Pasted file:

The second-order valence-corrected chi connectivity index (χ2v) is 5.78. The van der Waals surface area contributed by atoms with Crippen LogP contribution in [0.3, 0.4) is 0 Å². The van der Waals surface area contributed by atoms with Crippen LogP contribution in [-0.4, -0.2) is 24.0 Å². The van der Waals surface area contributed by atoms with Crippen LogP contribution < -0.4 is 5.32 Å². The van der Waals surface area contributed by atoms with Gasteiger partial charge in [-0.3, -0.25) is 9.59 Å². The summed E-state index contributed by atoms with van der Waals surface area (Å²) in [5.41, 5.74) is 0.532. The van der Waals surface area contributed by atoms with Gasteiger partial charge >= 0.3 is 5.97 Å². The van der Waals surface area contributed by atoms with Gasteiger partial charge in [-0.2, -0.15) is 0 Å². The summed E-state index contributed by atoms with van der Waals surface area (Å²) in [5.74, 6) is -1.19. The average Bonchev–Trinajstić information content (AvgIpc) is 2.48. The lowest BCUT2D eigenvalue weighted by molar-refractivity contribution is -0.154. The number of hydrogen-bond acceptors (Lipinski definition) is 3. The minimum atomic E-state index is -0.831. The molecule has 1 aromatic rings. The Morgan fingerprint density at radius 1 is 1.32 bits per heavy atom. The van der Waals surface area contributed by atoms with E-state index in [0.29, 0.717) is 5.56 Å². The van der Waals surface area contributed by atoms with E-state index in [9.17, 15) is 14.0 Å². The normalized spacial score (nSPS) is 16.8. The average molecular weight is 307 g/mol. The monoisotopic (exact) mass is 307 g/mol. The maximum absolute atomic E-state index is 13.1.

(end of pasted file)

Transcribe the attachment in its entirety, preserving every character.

The second-order valence-corrected chi connectivity index (χ2v) is 5.78. The van der Waals surface area contributed by atoms with Crippen LogP contribution in [0.3, 0.4) is 0 Å². The van der Waals surface area contributed by atoms with Crippen LogP contribution in [-0.4, -0.2) is 24.0 Å². The van der Waals surface area contributed by atoms with Crippen LogP contribution < -0.4 is 5.32 Å². The van der Waals surface area contributed by atoms with Gasteiger partial charge in [-0.3, -0.25) is 9.59 Å². The summed E-state index contributed by atoms with van der Waals surface area (Å²) in [5.41, 5.74) is 0.532. The van der Waals surface area contributed by atoms with Gasteiger partial charge >= 0.3 is 5.97 Å². The van der Waals surface area contributed by atoms with Gasteiger partial charge in [-0.2, -0.15) is 0 Å². The summed E-state index contributed by atoms with van der Waals surface area (Å²) in [5.74, 6) is -1.19. The average Bonchev–Trinajstić information content (AvgIpc) is 2.48. The lowest BCUT2D eigenvalue weighted by molar-refractivity contribution is -0.154. The number of hydrogen-bond acceptors (Lipinski definition) is 3. The minimum atomic E-state index is -0.831. The molecule has 1 aromatic rings. The Morgan fingerprint density at radius 1 is 1.32 bits per heavy atom. The van der Waals surface area contributed by atoms with E-state index in [0.29, 0.717) is 5.56 Å². The van der Waals surface area contributed by atoms with E-state index in [9.17, 15) is 14.0 Å². The normalized spacial score (nSPS) is 16.8. The average molecular weight is 307 g/mol. The monoisotopic (exact) mass is 307 g/mol. The maximum absolute atomic E-state index is 13.1.